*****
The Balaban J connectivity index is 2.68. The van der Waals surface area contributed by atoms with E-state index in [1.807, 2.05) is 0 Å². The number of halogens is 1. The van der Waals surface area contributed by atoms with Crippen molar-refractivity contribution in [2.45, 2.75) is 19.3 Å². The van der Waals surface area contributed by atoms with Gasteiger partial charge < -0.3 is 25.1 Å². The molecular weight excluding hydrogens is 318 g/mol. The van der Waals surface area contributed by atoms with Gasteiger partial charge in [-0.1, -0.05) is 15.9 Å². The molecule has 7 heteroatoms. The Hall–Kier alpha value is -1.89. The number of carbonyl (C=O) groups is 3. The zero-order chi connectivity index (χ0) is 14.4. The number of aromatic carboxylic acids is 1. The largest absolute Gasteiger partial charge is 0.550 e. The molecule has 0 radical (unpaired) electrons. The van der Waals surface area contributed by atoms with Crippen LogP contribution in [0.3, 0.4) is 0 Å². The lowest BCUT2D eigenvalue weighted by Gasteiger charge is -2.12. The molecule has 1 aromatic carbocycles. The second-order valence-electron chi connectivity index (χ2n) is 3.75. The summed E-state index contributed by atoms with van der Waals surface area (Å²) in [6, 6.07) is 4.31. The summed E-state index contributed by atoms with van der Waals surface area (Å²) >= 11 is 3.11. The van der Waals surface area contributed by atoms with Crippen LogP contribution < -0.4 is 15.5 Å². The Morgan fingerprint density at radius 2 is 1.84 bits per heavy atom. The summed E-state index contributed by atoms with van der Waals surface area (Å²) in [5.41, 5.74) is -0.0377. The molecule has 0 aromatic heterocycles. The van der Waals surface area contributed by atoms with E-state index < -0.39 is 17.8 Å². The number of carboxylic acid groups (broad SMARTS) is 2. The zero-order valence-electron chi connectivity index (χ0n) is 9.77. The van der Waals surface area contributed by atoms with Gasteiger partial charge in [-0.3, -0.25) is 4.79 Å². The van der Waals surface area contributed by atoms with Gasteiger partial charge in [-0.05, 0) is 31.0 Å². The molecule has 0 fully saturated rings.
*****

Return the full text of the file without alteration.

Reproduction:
The Balaban J connectivity index is 2.68. The van der Waals surface area contributed by atoms with E-state index in [1.807, 2.05) is 0 Å². The number of halogens is 1. The van der Waals surface area contributed by atoms with Crippen molar-refractivity contribution in [2.45, 2.75) is 19.3 Å². The van der Waals surface area contributed by atoms with Gasteiger partial charge < -0.3 is 25.1 Å². The molecular weight excluding hydrogens is 318 g/mol. The van der Waals surface area contributed by atoms with Gasteiger partial charge in [-0.1, -0.05) is 15.9 Å². The molecule has 7 heteroatoms. The Hall–Kier alpha value is -1.89. The number of carbonyl (C=O) groups is 3. The zero-order chi connectivity index (χ0) is 14.4. The number of aromatic carboxylic acids is 1. The largest absolute Gasteiger partial charge is 0.550 e. The molecule has 0 radical (unpaired) electrons. The van der Waals surface area contributed by atoms with Crippen LogP contribution in [0.3, 0.4) is 0 Å². The lowest BCUT2D eigenvalue weighted by Gasteiger charge is -2.12. The molecule has 1 aromatic carbocycles. The second-order valence-electron chi connectivity index (χ2n) is 3.75. The summed E-state index contributed by atoms with van der Waals surface area (Å²) in [6, 6.07) is 4.31. The summed E-state index contributed by atoms with van der Waals surface area (Å²) >= 11 is 3.11. The van der Waals surface area contributed by atoms with Crippen LogP contribution < -0.4 is 15.5 Å². The Morgan fingerprint density at radius 2 is 1.84 bits per heavy atom. The summed E-state index contributed by atoms with van der Waals surface area (Å²) in [5.41, 5.74) is -0.0377. The molecule has 0 aromatic heterocycles. The van der Waals surface area contributed by atoms with E-state index < -0.39 is 17.8 Å². The number of carboxylic acid groups (broad SMARTS) is 2. The zero-order valence-electron chi connectivity index (χ0n) is 9.77. The van der Waals surface area contributed by atoms with Gasteiger partial charge in [-0.3, -0.25) is 4.79 Å². The van der Waals surface area contributed by atoms with Gasteiger partial charge in [-0.05, 0) is 31.0 Å². The molecule has 0 fully saturated rings.